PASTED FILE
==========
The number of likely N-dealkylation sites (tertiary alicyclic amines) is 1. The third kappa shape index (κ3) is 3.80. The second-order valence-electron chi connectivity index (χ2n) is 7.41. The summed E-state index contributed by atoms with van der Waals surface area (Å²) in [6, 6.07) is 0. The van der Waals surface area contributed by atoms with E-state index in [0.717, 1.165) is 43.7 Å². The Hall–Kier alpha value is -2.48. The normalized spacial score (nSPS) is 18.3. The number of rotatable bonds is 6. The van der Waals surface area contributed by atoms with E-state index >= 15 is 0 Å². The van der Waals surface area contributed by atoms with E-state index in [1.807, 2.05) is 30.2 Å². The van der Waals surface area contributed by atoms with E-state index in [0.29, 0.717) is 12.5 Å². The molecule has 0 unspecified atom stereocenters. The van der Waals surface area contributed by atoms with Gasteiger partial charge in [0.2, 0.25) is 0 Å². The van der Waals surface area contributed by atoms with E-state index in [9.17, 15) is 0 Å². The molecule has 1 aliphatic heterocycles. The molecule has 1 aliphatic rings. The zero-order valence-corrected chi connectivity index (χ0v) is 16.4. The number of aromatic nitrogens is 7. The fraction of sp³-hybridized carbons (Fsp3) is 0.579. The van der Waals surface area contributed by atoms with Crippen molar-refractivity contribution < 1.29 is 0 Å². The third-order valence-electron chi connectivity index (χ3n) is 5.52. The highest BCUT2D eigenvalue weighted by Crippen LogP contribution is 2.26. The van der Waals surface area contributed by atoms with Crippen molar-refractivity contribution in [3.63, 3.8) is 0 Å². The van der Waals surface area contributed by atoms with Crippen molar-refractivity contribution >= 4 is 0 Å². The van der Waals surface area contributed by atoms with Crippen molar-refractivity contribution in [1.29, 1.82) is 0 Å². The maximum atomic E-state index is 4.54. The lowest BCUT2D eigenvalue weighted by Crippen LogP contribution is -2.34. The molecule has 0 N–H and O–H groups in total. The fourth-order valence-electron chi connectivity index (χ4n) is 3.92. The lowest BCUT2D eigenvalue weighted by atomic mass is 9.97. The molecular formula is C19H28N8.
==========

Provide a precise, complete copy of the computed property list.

The number of likely N-dealkylation sites (tertiary alicyclic amines) is 1. The third kappa shape index (κ3) is 3.80. The second-order valence-electron chi connectivity index (χ2n) is 7.41. The summed E-state index contributed by atoms with van der Waals surface area (Å²) in [6, 6.07) is 0. The van der Waals surface area contributed by atoms with E-state index in [0.717, 1.165) is 43.7 Å². The Hall–Kier alpha value is -2.48. The normalized spacial score (nSPS) is 18.3. The number of rotatable bonds is 6. The van der Waals surface area contributed by atoms with E-state index >= 15 is 0 Å². The van der Waals surface area contributed by atoms with E-state index in [1.807, 2.05) is 30.2 Å². The van der Waals surface area contributed by atoms with E-state index in [0.29, 0.717) is 12.5 Å². The molecule has 0 unspecified atom stereocenters. The van der Waals surface area contributed by atoms with Gasteiger partial charge in [0.2, 0.25) is 0 Å². The van der Waals surface area contributed by atoms with E-state index in [9.17, 15) is 0 Å². The molecule has 1 aliphatic heterocycles. The molecule has 1 aliphatic rings. The zero-order valence-corrected chi connectivity index (χ0v) is 16.4. The number of aromatic nitrogens is 7. The fraction of sp³-hybridized carbons (Fsp3) is 0.579. The van der Waals surface area contributed by atoms with Crippen molar-refractivity contribution < 1.29 is 0 Å². The third-order valence-electron chi connectivity index (χ3n) is 5.52. The highest BCUT2D eigenvalue weighted by Crippen LogP contribution is 2.26. The van der Waals surface area contributed by atoms with Crippen molar-refractivity contribution in [3.63, 3.8) is 0 Å². The van der Waals surface area contributed by atoms with Crippen molar-refractivity contribution >= 4 is 0 Å². The van der Waals surface area contributed by atoms with Crippen molar-refractivity contribution in [1.29, 1.82) is 0 Å². The maximum atomic E-state index is 4.54. The lowest BCUT2D eigenvalue weighted by Crippen LogP contribution is -2.34. The molecule has 0 N–H and O–H groups in total. The fourth-order valence-electron chi connectivity index (χ4n) is 3.92. The lowest BCUT2D eigenvalue weighted by atomic mass is 9.97. The molecular formula is C19H28N8.